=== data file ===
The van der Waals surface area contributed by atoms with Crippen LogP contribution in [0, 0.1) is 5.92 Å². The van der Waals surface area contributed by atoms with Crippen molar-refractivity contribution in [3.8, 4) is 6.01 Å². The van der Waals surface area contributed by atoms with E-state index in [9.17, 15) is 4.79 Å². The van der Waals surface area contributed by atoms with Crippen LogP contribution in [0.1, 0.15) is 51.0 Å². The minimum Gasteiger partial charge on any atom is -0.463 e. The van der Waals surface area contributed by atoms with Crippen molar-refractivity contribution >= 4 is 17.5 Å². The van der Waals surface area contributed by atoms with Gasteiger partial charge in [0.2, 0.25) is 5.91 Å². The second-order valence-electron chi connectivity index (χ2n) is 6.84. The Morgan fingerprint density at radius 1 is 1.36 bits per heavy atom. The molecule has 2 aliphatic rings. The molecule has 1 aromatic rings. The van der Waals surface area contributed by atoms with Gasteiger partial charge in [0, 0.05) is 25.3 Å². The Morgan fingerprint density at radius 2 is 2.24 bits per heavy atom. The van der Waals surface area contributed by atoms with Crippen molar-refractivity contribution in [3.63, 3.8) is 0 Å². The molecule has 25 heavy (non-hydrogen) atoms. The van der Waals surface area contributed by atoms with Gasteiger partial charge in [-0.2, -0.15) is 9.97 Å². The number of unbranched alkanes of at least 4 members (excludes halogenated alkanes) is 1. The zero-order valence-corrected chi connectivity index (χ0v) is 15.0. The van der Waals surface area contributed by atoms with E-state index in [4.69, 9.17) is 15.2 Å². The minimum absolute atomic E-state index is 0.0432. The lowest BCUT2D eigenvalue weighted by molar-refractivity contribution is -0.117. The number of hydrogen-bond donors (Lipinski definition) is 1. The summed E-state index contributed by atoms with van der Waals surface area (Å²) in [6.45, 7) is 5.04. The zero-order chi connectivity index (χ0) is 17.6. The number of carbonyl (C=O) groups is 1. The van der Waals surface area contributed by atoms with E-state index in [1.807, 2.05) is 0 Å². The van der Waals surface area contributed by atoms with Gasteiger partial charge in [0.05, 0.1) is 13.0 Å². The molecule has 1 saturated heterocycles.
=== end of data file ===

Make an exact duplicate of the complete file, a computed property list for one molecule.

The van der Waals surface area contributed by atoms with Crippen LogP contribution in [0, 0.1) is 5.92 Å². The van der Waals surface area contributed by atoms with Crippen molar-refractivity contribution in [3.8, 4) is 6.01 Å². The van der Waals surface area contributed by atoms with E-state index in [9.17, 15) is 4.79 Å². The van der Waals surface area contributed by atoms with Crippen LogP contribution in [0.1, 0.15) is 51.0 Å². The minimum Gasteiger partial charge on any atom is -0.463 e. The van der Waals surface area contributed by atoms with Crippen molar-refractivity contribution >= 4 is 17.5 Å². The van der Waals surface area contributed by atoms with Gasteiger partial charge in [0.2, 0.25) is 5.91 Å². The second-order valence-electron chi connectivity index (χ2n) is 6.84. The Morgan fingerprint density at radius 1 is 1.36 bits per heavy atom. The molecule has 2 aliphatic rings. The molecule has 1 aromatic rings. The van der Waals surface area contributed by atoms with Gasteiger partial charge in [0, 0.05) is 25.3 Å². The Morgan fingerprint density at radius 2 is 2.24 bits per heavy atom. The van der Waals surface area contributed by atoms with Crippen molar-refractivity contribution in [3.63, 3.8) is 0 Å². The molecule has 25 heavy (non-hydrogen) atoms. The van der Waals surface area contributed by atoms with Gasteiger partial charge in [-0.2, -0.15) is 9.97 Å². The number of unbranched alkanes of at least 4 members (excludes halogenated alkanes) is 1. The zero-order valence-corrected chi connectivity index (χ0v) is 15.0. The van der Waals surface area contributed by atoms with E-state index in [4.69, 9.17) is 15.2 Å². The minimum absolute atomic E-state index is 0.0432. The lowest BCUT2D eigenvalue weighted by molar-refractivity contribution is -0.117. The number of hydrogen-bond donors (Lipinski definition) is 1. The summed E-state index contributed by atoms with van der Waals surface area (Å²) in [6.45, 7) is 5.04. The zero-order chi connectivity index (χ0) is 17.6. The number of carbonyl (C=O) groups is 1. The van der Waals surface area contributed by atoms with E-state index in [1.807, 2.05) is 0 Å². The van der Waals surface area contributed by atoms with Gasteiger partial charge in [0.05, 0.1) is 13.0 Å². The molecule has 1 saturated heterocycles.